The Achaemanide map showing the boundries of the empire that Cyrus II initiated and Darius I consolidated. Below is listed some of the great achievements of the Persians during the Achaemenide Period, some world firsts.
The following is taken from 'the Dazzling Reach of Darius's Imperial Spear' Time life Books.
Suez Canal workers, digging 20 miles north of Suez in 1866 came upon fragments of a red granite stele that, whole, had stood nearly 10' tall and measured about 7' across. Startled at finding the monument, the workmen would have been even more surprised had they been able to read the inscriptions on its sides, spelled out in Old Persian, Babylonian, Elamite, and Egyptian. These included an astonishing message- repeated in all four languages- from Darius the Great, King of Persia: "I ordered this canal to be dug from the Nile, which flows in Egypt, to the sea that goes to Persia." This canal was dug out as I commanded," he boasts on his stele, "and ships went from Egypt through this canal into Persia as was my desire." According to Herodotus, the canal was wide enough for two war galleys to pass each other under oar. Ships took four days to move from one end to the other.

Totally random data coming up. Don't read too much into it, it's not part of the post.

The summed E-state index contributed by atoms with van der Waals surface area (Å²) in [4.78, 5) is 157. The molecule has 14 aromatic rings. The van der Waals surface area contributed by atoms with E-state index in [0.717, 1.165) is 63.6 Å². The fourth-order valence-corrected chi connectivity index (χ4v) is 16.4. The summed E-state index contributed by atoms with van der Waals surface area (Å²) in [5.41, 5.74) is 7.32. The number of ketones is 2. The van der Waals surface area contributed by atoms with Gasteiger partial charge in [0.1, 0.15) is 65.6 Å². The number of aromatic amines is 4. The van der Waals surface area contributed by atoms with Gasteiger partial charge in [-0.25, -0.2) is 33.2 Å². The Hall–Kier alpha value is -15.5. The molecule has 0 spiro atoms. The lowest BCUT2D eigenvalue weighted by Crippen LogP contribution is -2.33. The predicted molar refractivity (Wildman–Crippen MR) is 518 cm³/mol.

The empire that Darius acquired and extended united western Asia from the Mediteranian to the Indus Valley under a single ruler ( see above) covering an area almost two million square miles, with some 10 million inhabitants.
Other achievements of note of the Achaemenids is the road built between Susa in southern Iran to Sardis in Lydia (the Royal Road). Herodotus had calculated that it took Cyrus three months to move his army from Susa to Sardis, a journey of some 1700 miles. Cyrus is also reputed to have devised the first postal system. Xenophon reports that Cyrus first calculated the distance a horse could go in one day without being too exhausted, he than had a series of posting stations built distances of one horse-day apart, hence ensuring efficient flow of information between the king and provincial governors.